Thinking of Madame Bovary
The first hot April day the granite step was warm. Flies droned in the grass. When a car went past they rose in unison, then dropped back down. . . . I saw that a yellow crocus bud had pierced a dead oak leaf, then opened wide. How strong its appetite for the luxury of the sun! Everyone longs for love’s tense joy and red delights. And then I spied an ant dragging a ragged, disembodied wing up the warm brick walk. It must have been the Methodist in me that leaned forward, preceded by my shadow, to put a twig just where the ant was struggling with its own desire.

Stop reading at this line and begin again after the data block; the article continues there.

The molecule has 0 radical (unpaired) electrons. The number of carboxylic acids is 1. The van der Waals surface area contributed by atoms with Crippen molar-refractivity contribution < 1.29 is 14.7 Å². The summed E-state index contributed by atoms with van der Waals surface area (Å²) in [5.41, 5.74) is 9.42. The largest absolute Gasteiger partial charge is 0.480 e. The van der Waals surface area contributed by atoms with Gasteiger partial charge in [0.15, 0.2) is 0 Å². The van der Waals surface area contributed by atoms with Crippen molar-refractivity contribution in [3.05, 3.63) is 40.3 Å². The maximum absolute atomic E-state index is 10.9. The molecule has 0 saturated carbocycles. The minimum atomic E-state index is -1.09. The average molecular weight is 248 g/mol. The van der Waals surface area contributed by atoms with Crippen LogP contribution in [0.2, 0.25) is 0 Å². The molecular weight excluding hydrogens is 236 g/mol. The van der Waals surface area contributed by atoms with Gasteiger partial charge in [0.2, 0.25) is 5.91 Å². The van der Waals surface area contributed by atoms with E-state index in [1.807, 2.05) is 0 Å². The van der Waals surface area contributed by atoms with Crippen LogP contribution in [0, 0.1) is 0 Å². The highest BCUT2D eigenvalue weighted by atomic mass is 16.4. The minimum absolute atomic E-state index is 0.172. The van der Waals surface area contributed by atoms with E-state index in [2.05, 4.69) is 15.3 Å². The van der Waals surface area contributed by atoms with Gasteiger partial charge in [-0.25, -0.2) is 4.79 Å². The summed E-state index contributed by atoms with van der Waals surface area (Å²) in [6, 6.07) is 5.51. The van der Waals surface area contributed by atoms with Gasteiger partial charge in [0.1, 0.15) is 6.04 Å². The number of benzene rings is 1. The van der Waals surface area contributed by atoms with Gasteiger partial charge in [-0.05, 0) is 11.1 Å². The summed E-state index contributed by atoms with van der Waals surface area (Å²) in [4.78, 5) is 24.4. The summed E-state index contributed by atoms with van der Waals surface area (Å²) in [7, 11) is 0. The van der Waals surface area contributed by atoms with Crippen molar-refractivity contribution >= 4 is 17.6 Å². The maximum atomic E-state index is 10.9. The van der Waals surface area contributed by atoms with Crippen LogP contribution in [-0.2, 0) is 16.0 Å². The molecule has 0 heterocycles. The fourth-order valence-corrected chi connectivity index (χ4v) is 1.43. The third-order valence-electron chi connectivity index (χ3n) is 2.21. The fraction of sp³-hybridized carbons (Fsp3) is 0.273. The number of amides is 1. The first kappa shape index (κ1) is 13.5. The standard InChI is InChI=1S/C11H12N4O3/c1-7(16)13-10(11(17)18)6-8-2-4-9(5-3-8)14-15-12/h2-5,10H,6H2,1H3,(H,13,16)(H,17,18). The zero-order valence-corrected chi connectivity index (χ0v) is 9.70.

Jane Kenyon, "Thinking of Madame Bovary" from Collected Poems. Copyright © 2005 by the Estate of Jane Kenyon. Reprinted with the permission of The Permissions Company, Inc., on behalf of Graywolf Press, graywolfpress.org.